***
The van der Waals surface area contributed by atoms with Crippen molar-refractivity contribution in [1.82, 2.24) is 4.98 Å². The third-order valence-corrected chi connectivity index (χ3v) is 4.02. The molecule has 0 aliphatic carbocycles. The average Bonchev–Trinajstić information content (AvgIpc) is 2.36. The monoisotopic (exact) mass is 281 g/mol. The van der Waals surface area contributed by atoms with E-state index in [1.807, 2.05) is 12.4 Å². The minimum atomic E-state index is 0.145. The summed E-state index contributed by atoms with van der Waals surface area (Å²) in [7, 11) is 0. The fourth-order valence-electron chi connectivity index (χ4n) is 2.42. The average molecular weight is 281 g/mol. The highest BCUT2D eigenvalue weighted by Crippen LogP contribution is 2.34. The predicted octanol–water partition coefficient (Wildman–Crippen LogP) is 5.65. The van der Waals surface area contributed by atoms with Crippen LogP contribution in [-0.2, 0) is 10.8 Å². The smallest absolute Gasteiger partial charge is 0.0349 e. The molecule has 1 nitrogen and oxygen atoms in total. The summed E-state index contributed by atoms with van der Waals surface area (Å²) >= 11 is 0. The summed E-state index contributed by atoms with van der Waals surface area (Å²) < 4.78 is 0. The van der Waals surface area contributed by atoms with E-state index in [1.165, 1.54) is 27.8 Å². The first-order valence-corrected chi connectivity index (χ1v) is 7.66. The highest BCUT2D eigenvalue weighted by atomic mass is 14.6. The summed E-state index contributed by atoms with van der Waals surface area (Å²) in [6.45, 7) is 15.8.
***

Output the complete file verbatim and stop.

The van der Waals surface area contributed by atoms with Crippen molar-refractivity contribution in [1.82, 2.24) is 4.98 Å². The third-order valence-corrected chi connectivity index (χ3v) is 4.02. The molecule has 0 aliphatic carbocycles. The average Bonchev–Trinajstić information content (AvgIpc) is 2.36. The monoisotopic (exact) mass is 281 g/mol. The van der Waals surface area contributed by atoms with E-state index in [1.807, 2.05) is 12.4 Å². The minimum atomic E-state index is 0.145. The summed E-state index contributed by atoms with van der Waals surface area (Å²) in [7, 11) is 0. The fourth-order valence-electron chi connectivity index (χ4n) is 2.42. The average molecular weight is 281 g/mol. The highest BCUT2D eigenvalue weighted by Crippen LogP contribution is 2.34. The predicted octanol–water partition coefficient (Wildman–Crippen LogP) is 5.65. The van der Waals surface area contributed by atoms with Crippen LogP contribution in [-0.2, 0) is 10.8 Å². The smallest absolute Gasteiger partial charge is 0.0349 e. The molecule has 1 nitrogen and oxygen atoms in total. The summed E-state index contributed by atoms with van der Waals surface area (Å²) >= 11 is 0. The summed E-state index contributed by atoms with van der Waals surface area (Å²) < 4.78 is 0. The van der Waals surface area contributed by atoms with E-state index in [1.165, 1.54) is 27.8 Å². The first-order valence-corrected chi connectivity index (χ1v) is 7.66. The highest BCUT2D eigenvalue weighted by atomic mass is 14.6. The summed E-state index contributed by atoms with van der Waals surface area (Å²) in [6.45, 7) is 15.8.